Coronavirus: the latest information including visitor restrictions & symptom screening >>
When kids enter the picture, it changes everything in a relationship. Whatever time you and your partner had together before kids is taken over by a little human being with big demands.
As your focus shifts entirely to parenting responsibilities, you and your partner may find yourselves drifting apart. Weeks turn into months and before you know it, you are disconnected. By the time life becomes more manageable and you can come up for air, you and your partner may feel like strangers.
Don’t think this can’t happen to you. When you’re young and in love, you may think that having children will bring you closer together. The truth is, no matter how strong the foundation between you and your partner before children, kids can shake it to its very core. Read 8 honest truths about life with a newborn.
Researchers who have studied how having children affects a marriage conclude that the relationship between spouses suffers once kids come along. In fact, the decline in relationship satisfaction is twice as steep for couples with children than for childless couples (ironically, couples with children are less likely to get divorced though).
That’s why it’s so important to make a point to be alone together — apart from the kids — with regular date nights (or mornings or afternoons).
It’s tough to find time and energy to do this, but it’s a necessity for your relationship. And it doesn’t take much. Even one or two hours away from the kiddos could be enough to keep you connected.
This is how to get started. Don’t wait until the love is stale. Arrange for date nights before the baby actually comes along. Line up a sitter and block your calendar once a week to be together. It may help to make it the same day and time each week.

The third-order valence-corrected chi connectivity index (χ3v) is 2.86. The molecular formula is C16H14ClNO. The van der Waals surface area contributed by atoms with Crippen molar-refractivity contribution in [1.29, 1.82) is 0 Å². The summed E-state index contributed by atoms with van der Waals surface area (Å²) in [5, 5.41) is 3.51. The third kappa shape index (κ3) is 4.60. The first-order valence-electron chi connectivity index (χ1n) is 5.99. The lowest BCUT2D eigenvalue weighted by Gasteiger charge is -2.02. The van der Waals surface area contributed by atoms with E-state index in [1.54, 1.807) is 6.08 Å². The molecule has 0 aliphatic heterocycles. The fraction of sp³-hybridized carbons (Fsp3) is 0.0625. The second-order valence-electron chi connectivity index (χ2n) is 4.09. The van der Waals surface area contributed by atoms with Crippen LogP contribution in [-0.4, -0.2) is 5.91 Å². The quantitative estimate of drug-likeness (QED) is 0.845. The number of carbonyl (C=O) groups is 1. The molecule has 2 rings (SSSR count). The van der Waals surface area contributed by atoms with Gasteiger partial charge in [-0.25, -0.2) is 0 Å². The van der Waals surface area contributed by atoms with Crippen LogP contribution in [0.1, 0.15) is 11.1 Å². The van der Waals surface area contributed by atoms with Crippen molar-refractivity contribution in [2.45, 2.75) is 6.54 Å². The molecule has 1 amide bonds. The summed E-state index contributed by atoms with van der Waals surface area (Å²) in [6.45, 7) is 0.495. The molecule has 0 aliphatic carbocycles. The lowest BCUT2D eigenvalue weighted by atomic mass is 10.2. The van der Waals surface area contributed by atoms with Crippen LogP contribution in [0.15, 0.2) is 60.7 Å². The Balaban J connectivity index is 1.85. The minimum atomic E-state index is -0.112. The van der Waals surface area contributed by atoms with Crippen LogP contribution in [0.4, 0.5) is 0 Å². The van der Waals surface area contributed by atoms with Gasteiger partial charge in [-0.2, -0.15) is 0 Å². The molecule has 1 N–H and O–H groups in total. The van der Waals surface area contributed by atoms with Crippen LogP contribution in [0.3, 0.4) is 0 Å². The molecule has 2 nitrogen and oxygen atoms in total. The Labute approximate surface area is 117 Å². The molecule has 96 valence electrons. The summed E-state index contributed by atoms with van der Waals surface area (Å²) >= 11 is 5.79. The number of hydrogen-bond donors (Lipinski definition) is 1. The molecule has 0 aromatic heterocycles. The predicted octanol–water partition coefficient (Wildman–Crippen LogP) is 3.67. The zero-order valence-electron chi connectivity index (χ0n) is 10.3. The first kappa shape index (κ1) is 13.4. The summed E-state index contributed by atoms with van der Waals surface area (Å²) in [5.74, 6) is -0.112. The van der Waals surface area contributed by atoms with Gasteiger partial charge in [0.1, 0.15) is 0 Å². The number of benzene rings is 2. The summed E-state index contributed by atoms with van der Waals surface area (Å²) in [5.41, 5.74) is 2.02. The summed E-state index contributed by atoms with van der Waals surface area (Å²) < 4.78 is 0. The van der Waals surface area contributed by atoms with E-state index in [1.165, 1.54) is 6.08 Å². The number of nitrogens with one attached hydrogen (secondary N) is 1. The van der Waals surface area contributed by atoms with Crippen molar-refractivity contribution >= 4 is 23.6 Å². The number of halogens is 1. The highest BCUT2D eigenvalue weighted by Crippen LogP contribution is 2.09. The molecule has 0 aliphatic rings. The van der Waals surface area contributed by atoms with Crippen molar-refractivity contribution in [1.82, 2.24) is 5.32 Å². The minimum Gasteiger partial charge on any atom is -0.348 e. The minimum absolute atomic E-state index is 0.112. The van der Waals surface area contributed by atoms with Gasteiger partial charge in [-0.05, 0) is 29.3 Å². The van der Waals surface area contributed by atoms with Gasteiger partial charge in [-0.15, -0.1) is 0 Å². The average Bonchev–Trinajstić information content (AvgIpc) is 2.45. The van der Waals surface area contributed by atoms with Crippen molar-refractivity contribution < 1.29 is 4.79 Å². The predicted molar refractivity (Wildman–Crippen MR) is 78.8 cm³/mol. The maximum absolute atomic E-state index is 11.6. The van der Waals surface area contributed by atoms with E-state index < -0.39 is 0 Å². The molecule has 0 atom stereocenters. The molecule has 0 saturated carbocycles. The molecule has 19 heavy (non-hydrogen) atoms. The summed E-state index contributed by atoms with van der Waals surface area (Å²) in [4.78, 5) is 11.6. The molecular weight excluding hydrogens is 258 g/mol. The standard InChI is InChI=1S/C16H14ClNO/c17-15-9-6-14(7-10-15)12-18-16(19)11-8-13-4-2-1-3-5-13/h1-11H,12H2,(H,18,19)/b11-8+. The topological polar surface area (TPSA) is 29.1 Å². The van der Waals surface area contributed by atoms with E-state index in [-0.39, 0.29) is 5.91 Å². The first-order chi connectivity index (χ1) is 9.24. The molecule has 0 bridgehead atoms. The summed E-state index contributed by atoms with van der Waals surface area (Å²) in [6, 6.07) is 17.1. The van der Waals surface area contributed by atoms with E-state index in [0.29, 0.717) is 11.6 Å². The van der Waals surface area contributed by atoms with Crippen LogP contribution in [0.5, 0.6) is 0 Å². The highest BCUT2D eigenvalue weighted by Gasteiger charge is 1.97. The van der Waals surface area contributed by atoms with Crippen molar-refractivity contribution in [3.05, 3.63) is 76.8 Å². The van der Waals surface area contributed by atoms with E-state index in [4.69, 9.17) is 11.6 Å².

Then do whatever you choose, just do it together:
During your date, turn off the cell phones, or use them only for emergencies.
And remember, try not to feel guilty about leaving your kids with a sitter. It’s better for your kids to have parents who still like each other. Besides, they will learn to adapt and gain some independence. It’s a win-win!
Aside from date nights, it’s also important to be partners in parenting. This means working together and sharing parenting responsibilities.
If you feel like your partner isn’t contributing, anger and resentment can build, which only puts more strain on your relationship. Read 10 ways to help Dad become an expert baby handler.
If you have reached this screen, your current device or browser is unable to access the full Edward-Elmhurst Health Web site.
To see the full site, please upgrade your browser to the most recent version of Safari, Chrome, Firefox or Internet Explorer. If you cannot upgrade your browser, you can remain on this site.